Big Girl, Bigger World

Big Girl, Bigger World

Big Girl, Bigger World

Time is a bastard.

All those sleepless nights when I cursed through gritted teeth, all those hectic mornings when I daydreamed about shoving my family into the front yard and locking the door so I could get a little work done, all those weekend afternoons when I wished I could just lay down on the couch and read a book — time pretended to be moving slowly, but it was really just crouching down into a runner’s stance and getting ready to break into a cool, unruffled sprint, leaving me in the dust to count my aches and gray hairs.

Which is to say that I am now the proud father of a kindergarten student. This hasn’t caught me completely by surprise — I’m not quite as dumb as I look — but I’ve found that parenthood isn’t about the milestones everybody talks about; what really trips you up are the divots on the horizon that lie in their shadow. I understood, on some level, the leap of faith it takes to put your child into a room with a bunch of other kids and some adults you hardly know. But not really. Not at all.

All of a sudden, my daughter had to wrap her head around the concept of the weekend as a short break between obligations. Going to kindergarten isn’t exactly working in a coalmine, but it’s still something she has to do, five days a week, whether or not she feels like it — and that’s the way it’s going to be for most of the rest of her life. That didn’t sink in for me until I had to explain her school schedule to her, and it kind of destroyed me. I love to mock the backwoods hipsters and holier-than-thou hillbillies who homeschool their kids around here — and there are a lot more of them than you might think — but I do understand the impulse. This marks the spot where we hand our offspring over to society — to let it start chipping away at their perfect little personalities, and start breaking their beautiful hearts.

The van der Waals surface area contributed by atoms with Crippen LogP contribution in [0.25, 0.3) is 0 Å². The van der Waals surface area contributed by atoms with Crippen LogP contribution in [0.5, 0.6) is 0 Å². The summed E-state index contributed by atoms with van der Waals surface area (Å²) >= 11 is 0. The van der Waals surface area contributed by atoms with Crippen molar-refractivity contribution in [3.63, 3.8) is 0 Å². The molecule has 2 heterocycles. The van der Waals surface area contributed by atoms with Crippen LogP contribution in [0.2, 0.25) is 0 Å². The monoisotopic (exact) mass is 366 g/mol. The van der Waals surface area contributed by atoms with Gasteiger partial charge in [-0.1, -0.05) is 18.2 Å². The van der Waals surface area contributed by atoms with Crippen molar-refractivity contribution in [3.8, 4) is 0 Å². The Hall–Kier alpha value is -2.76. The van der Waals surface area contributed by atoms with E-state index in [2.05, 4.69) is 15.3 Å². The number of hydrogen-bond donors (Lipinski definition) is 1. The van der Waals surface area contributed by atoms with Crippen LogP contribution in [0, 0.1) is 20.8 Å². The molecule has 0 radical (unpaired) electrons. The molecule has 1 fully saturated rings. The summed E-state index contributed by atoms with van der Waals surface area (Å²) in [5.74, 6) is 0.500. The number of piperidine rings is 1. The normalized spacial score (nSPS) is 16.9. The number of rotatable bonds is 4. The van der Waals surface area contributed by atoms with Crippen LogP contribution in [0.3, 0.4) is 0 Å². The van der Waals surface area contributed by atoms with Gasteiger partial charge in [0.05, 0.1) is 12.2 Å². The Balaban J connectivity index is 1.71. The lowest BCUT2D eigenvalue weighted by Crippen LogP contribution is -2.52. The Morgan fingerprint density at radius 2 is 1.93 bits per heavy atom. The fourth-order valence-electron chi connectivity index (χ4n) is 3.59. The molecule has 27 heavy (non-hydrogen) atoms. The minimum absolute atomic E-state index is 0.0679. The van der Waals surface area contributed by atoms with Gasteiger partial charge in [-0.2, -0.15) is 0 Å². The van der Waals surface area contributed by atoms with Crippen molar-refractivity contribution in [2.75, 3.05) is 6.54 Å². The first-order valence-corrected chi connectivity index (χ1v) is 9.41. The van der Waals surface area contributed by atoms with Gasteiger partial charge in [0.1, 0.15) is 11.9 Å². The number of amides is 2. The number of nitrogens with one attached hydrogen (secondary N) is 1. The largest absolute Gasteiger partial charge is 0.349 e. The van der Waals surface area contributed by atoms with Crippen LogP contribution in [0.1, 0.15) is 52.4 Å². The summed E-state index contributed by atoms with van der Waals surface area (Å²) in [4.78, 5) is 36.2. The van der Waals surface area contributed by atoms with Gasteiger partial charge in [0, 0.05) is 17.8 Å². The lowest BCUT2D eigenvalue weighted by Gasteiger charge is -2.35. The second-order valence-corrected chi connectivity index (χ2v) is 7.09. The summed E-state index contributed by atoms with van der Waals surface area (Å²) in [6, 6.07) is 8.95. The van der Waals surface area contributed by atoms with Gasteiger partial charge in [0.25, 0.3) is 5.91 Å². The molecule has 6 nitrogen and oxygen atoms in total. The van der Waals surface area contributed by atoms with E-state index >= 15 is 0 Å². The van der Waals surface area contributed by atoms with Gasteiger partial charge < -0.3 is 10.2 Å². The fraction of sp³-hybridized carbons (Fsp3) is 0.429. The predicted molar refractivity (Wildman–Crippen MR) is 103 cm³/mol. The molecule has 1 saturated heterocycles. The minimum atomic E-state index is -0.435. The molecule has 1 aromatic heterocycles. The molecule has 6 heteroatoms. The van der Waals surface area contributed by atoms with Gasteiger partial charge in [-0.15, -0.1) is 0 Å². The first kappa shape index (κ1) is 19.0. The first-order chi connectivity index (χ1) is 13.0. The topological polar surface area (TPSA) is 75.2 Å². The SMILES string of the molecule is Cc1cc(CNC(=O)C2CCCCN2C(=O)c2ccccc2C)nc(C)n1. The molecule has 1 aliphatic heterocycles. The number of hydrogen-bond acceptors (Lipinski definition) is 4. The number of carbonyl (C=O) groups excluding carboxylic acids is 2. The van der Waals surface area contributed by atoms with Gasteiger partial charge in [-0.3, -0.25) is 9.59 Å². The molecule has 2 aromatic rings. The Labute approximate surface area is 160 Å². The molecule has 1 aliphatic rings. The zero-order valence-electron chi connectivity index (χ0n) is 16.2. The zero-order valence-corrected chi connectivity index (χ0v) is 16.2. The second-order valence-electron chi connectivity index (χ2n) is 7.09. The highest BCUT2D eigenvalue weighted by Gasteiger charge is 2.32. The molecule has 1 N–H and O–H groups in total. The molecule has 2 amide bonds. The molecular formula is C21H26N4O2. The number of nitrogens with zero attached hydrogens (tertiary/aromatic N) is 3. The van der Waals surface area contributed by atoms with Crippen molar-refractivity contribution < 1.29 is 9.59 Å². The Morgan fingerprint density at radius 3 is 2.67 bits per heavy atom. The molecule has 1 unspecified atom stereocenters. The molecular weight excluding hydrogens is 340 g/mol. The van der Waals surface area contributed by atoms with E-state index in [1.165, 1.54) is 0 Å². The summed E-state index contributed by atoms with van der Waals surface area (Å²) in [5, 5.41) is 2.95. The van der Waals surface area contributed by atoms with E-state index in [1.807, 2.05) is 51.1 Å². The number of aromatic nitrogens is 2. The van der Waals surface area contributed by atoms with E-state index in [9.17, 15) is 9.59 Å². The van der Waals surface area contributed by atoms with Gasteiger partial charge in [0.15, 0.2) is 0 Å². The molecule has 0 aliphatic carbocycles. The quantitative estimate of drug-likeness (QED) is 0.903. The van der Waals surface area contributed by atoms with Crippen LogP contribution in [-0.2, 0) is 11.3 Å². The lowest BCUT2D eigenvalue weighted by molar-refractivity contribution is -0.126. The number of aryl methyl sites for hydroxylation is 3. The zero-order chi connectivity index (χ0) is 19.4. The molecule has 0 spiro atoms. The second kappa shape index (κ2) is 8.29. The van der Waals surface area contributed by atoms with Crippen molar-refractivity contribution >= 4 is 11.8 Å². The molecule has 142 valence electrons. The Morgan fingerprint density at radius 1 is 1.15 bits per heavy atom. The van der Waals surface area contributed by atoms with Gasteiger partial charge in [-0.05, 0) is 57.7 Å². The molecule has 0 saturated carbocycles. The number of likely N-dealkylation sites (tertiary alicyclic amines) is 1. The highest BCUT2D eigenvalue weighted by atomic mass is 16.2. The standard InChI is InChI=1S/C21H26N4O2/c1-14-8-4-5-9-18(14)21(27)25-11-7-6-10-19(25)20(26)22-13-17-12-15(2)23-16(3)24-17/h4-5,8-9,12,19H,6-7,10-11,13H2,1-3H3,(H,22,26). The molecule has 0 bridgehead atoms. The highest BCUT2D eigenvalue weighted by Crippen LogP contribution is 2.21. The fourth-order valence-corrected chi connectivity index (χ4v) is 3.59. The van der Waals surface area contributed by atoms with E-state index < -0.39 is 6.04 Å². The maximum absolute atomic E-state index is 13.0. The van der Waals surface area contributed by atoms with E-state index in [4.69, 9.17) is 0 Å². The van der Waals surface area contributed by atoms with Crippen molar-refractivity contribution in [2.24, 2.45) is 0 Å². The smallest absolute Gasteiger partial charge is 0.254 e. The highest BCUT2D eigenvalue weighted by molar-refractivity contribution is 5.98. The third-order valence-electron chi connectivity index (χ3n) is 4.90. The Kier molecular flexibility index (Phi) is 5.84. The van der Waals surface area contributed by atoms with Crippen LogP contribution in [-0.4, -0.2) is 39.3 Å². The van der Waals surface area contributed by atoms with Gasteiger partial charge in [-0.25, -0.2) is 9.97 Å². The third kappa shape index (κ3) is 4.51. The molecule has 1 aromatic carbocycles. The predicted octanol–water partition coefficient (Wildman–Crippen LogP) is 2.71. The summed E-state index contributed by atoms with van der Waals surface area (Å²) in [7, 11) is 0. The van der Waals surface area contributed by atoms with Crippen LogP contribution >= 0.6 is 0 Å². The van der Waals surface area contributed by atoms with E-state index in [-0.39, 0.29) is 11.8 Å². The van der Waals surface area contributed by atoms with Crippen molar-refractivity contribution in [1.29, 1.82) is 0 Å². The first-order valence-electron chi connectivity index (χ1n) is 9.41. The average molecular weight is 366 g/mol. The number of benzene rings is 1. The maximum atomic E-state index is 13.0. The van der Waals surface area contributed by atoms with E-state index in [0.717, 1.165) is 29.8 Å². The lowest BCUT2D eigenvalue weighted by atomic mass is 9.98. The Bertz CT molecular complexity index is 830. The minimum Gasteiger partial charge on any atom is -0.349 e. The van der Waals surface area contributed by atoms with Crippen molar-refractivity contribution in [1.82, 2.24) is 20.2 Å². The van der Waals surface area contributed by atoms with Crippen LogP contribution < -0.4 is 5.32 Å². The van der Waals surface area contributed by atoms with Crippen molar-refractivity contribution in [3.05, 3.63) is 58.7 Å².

And speaking of heartbreak, my daughter’s first classroom fixation is on a boy in first grade. I don’t know that I’d call it a crush, because God, gross, she’s only turning six next month — but she can’t stop talking about this kid, even though, as far as I can tell, he hasn’t given her more than a passing thought. My daughter has always been careful and methodical when it comes to her relationships, and she’s got the whole situation visualized: she describes herself as being on “a track to friendship” with him, with a series of steps that include chatting and telling knock-knock jokes. Ultimately, after enough of these steps, she’s hoping their friendship will “fall into action,” at which point they’ll sit together on the classroom rug and play together at recess.

My wife is a little weirded out by the whole thing — mostly, I think, because she’s tired of hearing this boy’s name all the time. I think it’s sweet. But on the other hand, I’m horrified. As soon as my daughter told me about her friendship track, this little voice in my head whispered: What if he doesn’t want to be friends with her? What are you going to do the first time someone really hurts her feelings?

How much time do you have before life wounds her enough that she feels like she has to change who she is?

Premature questions, I hope. And I know there’s nothing to be gained by yielding to the impulse to bubble-wrap our kids forever. That isn’t why they’re here. But God, the world can be brutal sometimes, and although I know my daughter is on a track to many friendships, I also know about everything else that’s out there — the confusion, shame, loneliness, and regret we all take on at different moments, and from whose weight we struggle to unburden ourselves in our efforts to live happy, fruitful lives.

There’s so much in store for her. I’m not ready to watch her find it yet, but I have to be. Time sprints on.